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Archive for the tag “free exercise”

Exceptions to Ecclesiastical Employment Exemptions

In the article titled “Episcopalian In-Fighting Spreads to Montgomery County Courthouse,” published in the March 2009 edition of Upon Further Review, I reported on the employment matter raised by the Rev. David Moyer against the Episcopal Diocese of Pennsylvania regarding his termination by the Diocese from his position as priest in the Church. Suffice it to say here, the Court did not rule in favor of Fr. Moyer as it did not want to entangle itself into an interchurch squabble.  However, a recent Pennsylvania case, Mundie v. Christ United Church of Christ, 2009 Pa.Super. 262, has delved into the question of when a court may interject itself into a church employment matter.

In Mundie, the Plaintiff, the Rev. Melvin S. Mundie, was employed as a clergyman at Christ United Church of Christ, the Defendant.  Defendant’s governing body, the Consistory, entered into an employment contract with Plaintiff on May 26, 2005.  Along with salary, health insurance, and being permitted to reside in the parsonage, the employment contract also specifically stated that the term of Plaintiff’s employment at Defendant would conclude on June 30, 2007, unless otherwise agreed in writing.  During the course of Plaintiff’s ministry with Defendant, so-called “church problems” arose between Plaintiff and the congregation that led to, ostensibly, a coup, resulting in the congregation taking over the Consistory and firing Plaintiff on August 28, 2006.

Due to what he perceived as an unlawful termination, Plaintiff brought suit against Defendant for breach of his employment contract.  Plaintiff alleged that he was entitled to work for Defendant, collect a salary and health care benefits, and reside in the parsonage until June 30, 2007.  Defendant filed preliminary objections stating that Plaintiff’s employment with Defendant was a religious issue into which courts may not intrude.

The Court noted that, as a basic principle, Defendant is correct; a court may not involve itself in what amounts to a religious issue.  It is also correct to note that, generally speaking, a religious body’s decisions to hire, fire and prescribe duties to its clergy are constitutionally protected and exempt from a court’s analysis.  However, contrarily, a religious body may not avoid a court’s involvement into issues that are exclusively secular.  For example, as theMundie Court noted, issues that are not doctrinal issues include “the meaning of agreements on wills, trusts, contracts, and property ownership.  These disputes are questions of civil law and are not predicated on any religious doctrine.”  Therefore, the narrow issue before theMundie Court was Defendant’s preliminary objections dealing with whether Plaintiff’s employment with Defendant was simply a contractual issue or one that was doctrinal in nature and exempt from court review.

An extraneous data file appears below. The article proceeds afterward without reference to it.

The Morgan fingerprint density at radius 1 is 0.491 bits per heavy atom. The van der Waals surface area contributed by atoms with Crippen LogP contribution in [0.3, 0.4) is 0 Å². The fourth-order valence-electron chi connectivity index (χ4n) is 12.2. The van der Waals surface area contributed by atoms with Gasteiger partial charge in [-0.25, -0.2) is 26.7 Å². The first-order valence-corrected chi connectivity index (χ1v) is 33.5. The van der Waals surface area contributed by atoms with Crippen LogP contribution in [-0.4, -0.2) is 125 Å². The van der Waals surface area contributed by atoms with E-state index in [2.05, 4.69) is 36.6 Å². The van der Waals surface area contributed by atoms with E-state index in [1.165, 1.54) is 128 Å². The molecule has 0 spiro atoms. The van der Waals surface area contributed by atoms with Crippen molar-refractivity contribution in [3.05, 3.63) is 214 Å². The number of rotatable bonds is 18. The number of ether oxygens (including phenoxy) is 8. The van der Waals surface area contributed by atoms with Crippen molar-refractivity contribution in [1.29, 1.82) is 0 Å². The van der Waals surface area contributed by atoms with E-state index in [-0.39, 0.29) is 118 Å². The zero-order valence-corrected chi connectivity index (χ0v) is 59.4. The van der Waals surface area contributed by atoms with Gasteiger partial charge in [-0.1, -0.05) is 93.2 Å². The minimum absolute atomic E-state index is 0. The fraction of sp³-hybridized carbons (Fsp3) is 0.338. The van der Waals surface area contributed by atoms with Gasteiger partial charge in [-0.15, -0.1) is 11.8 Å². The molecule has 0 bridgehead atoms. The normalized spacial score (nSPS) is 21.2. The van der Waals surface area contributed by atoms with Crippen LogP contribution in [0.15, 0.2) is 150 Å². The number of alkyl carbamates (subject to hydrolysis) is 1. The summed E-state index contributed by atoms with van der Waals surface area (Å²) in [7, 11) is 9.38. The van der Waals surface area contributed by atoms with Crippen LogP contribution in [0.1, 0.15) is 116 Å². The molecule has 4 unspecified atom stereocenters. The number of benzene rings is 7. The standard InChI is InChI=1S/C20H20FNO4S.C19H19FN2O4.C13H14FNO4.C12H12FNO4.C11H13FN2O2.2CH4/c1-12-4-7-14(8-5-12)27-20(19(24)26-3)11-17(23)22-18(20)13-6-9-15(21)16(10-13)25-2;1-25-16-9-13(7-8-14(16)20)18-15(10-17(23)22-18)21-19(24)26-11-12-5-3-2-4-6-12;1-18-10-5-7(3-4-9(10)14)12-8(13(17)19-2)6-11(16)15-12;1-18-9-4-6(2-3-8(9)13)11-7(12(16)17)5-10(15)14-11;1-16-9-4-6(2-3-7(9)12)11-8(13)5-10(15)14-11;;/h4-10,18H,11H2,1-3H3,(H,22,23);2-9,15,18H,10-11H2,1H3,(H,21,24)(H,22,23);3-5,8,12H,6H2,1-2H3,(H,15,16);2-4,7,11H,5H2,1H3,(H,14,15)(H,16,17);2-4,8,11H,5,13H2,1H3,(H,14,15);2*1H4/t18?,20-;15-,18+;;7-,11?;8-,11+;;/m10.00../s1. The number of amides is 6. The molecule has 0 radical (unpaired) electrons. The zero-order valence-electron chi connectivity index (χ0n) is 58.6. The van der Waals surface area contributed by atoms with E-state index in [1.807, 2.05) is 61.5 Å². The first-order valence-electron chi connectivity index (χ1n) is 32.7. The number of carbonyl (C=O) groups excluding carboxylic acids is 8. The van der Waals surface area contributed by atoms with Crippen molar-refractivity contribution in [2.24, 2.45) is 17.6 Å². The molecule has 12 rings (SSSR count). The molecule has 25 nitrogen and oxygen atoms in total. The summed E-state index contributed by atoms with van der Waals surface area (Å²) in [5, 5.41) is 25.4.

The Court overruled the preliminary objections on the grounds that insufficient discovery had been conducted to shed light on the question of whether Plaintiff’s termination is simply a breach of a secular contract or one that is of more significant doctrinal import.  As a light most favorable to the facts plead in Plaintiff’s Complaint must be shed, the Court concluded, for the purposes of the preliminary objections, that Plaintiff’s claims could be exclusively secular.  Without an Answer or any discovery, Defendant simply did not have sufficient facts to demonstrate anything to the contrary this early in its litigation.  Now that Defendant’s preliminary objections have been overruled, Defendant will have to file an Answer and discovery will presumably ensue.  If, through discovery, it is revealed that this matter is a simple breach of contract, Plaintiff’s case may progress; if it is considered to be a matter of doctrine, the Rev. Mundie’s suit will likely face the same fate as that of Fr. Moyer’s.

Originally published in Upon Further Review on March 4, 2010 and can be viewed here and on my website here.

Lines Drawn Against First Amendment Rights in Public Schools

A Marple Newtown School District kindergarten student has recently found himself at the center of a First Amendment controversy involving religious expression in public schools in the matter of Busch v. Marple Newtown School District, 2007 WL 1589507, appealed to the 3rd Circuit 2009 WL 1508513 (neither decision is reported).  The trial court found against the Plaintiffs per a Motion for Summary Judgment and the 3rd Circuit affirmed the decision.